In retrospect, going cold turkey turned out to be an unwise decision. Ryan G. Van Cleave, a former digital addict who wrote “Unplugged: My Journey Into the Dark World of Videogame Addiction,” said abruptly quitting digital devices entirely, “[like any other addiction] is a disaster waiting to happen if you don’t have a support system in place.” This is probably the reason why I found the sudden void unbearable to cope with.
Learning to take breaks
Even with the complications, I successfully completed my two weeks off from the digital world. However, I found a lack of any concrete changes after the detox. I re-downloaded my favorite applications right after my two weeks break ended, and like the old times, laughed at some of the new memes that surfaced during my time away, and after posting a photo on Instagram, I found myself waiting for the “likes” to stack up as usual. If my detox was longer, I might have seen a significant change, but one thing is for sure - the time away from being connected was like going on a vacation.
Turning off all of my electronic devices was almost close to impossible and feels like an act of regression while the world is gearing up for the fourth industrial revolution. However, a periodic breakaway from being connected 24/7 is psychologically rewarding. According to Health Fitness Revolution, a non-profit organization that works for a healthier world, periodic digital detoxes can help resolve addiction, reduce depression and anxiety, promote better sleep among many other benefits.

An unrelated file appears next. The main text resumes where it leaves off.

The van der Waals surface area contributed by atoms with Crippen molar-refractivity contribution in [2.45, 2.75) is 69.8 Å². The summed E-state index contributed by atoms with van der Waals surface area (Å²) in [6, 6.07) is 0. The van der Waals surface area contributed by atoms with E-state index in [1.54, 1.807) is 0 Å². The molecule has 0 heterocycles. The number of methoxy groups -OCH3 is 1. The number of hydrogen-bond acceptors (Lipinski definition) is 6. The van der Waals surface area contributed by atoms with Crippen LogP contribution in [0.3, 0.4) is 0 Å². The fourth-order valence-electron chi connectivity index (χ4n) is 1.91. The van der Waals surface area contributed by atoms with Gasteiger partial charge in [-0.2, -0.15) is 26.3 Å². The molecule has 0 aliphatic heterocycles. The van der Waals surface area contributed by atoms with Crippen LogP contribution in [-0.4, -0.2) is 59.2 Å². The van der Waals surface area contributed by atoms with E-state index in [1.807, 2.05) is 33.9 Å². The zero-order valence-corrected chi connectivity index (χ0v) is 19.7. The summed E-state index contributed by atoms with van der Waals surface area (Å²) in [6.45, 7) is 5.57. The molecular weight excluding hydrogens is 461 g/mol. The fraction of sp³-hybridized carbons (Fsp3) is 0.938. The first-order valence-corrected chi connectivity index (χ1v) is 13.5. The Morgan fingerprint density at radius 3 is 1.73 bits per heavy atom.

Going on a digital detox for long periods of time is a very complicated undertaking to indulge in today.
However, there are always alternatives. The United States has the National Day of Unplugging held on the first Friday of March annually, while the United Kingdom has the National Unplugging Day, which will be held on June 25 this year. It encourages people to stay “unplugged” from sunrise to sun down for a single day. This movement has even inspired some to designated one day a week as their unplugged day. That’s a solution I can see myself getting behind.
BY KIM JUNG-KYOON [email@example.com]
More in Features
Pleats Mama takes 16 plastic bottles to make a fashion statement
Seoul Social Standard's goal is creating a not-so-tight-knit community
[Post-Covid-19 New Normal] Social distancing in style - how masks have become the new 'it' accessory
[TURNING 20] The man with the rose tattoo
[Post-Covid-19 New Normal] K-pop finds solace online, but how long can it really last?